Originally posted by Rocketmaniac
I was thinking about adding a new section to my website....... Book Reviews........ Books on the space program, shuttle, and rockets........ Books, like "Flight" by Chris Kraft, "Lost Moon" by Jim Lovell and Jeffrey Kluger "Flight of the Astronauts" by William Roy Shelton etc......
Do any of you guys like to write? I am not a good writer, so I am looking for writers who would like to write something for my website..... Nothing long, maybe 1 or 2 paragraphs..........
Great idea here's a couple of short reviews for you:
Last Man on the Moon
Eugene Cernan & Don Davis
The book is about the NASA career of Gene Cernan, who of course really was the last man on the moon. There are brief sections about his childhood and post NASA career, with a longer treatment of his career as a US Navy pilot, but just enough to set the scene for what is the real meat of the book - his time at NASA.
There's coverage of all the Gemini and Apollo missions, but of course it concentrates on Gemini 9 and Apollo 10 & 17. I did learn some things about those missions that I didn't know, but for me the most interesting stuff, was the behind-the-scenes stuff, Gene's relationships with the other astronauts, the jockeying for position, the constant worry that he might not make the grade and get another mission. I learnt one or two things about how the "rotation" system worked, and how if broke down a few times, due to accident or intervention from NASA management. There's also the running thread of how the stresses of the job affected his relationship with his first wife, Barbara, and their daughter, Tracy.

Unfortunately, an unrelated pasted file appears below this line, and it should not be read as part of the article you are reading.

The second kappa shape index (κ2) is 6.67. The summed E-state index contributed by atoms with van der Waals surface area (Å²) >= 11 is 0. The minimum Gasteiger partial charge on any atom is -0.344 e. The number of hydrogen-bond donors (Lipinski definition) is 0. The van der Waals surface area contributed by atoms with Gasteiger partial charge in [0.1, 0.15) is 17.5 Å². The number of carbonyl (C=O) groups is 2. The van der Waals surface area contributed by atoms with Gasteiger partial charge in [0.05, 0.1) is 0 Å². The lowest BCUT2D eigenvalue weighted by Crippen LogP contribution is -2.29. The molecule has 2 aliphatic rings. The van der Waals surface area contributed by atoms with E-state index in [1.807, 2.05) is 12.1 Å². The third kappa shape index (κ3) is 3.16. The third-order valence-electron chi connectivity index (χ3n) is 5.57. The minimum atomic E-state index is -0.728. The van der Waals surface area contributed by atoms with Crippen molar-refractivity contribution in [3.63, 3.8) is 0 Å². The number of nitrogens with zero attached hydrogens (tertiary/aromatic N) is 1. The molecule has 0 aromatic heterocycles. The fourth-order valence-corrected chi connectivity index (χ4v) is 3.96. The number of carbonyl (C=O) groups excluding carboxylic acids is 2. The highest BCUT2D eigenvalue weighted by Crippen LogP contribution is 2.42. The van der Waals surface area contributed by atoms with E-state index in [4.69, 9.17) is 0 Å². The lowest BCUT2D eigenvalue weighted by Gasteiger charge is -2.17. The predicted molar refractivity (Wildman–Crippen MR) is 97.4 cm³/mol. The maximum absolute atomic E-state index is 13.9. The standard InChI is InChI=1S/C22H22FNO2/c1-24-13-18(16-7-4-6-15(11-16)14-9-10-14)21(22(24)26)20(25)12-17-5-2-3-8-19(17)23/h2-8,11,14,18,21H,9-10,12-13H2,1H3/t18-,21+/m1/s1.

There are no pulled punches, and Gene gives some pretty forthright opinions of some of the other astronauts - notably Alan Shepherd & Buzz Aldrin. Particularly interesting is the description of how he had to deal with being backup Commander to Alan Shepherd on Apollo 14. In parts he comes across as arrogant, but by the time you get to the end of the book, you can see that this was almost a requirement of the job. As an astronaut, if you didn't want to jeopardise your seat on the next flight, you could not afford to show a hint of fear, or doubt.
I thoroughly enjoyed this. I expected to enjoy it, of course, but I didn't realise quite what a page tuner it would turnout to be. This is a well written and very interesting book. If you have more than even a passing interest in the subject - go buy it!
A House in Space
Henry S. F. Cooper Jr.
A House in Space is about the the US Skylab programme. Skylab was a sort of interim programme that NASA used to learn about the long term effects of living in space. It was made primarily of parts left over from the Apollo moon landing programme. Skylab was visited by three sets of three astronauts in the first half of the 1970s.
Rather then concentrating on the overall aims or a detailed chronology of the individual missions, the book takes us thorough a typical day on board the station. To describe the activites throughout the day, it takes incidents from each of the three crews, contrasting their different reactions to the daily hurdles which had to be overcome. This graphically illustrates the problems of designing a spacecraft to be a home rather than just temporary accomodation. Many of the more interesting incidents feature the third crew. Of the three crews, they were the most vocal and critical about what they saw as the station's shortcomings, possibly because of their extended stay.
I've yet to read a book which better describes the day to day problems of living in space. I believe that it is currently out of print, but you should be able to find it second hand via Amazon, which is where I got mine. Even if you have only a passing interest in Skylab or spaceflight in general then I heartily recommend that you hunt down a copy.
Hope you like them!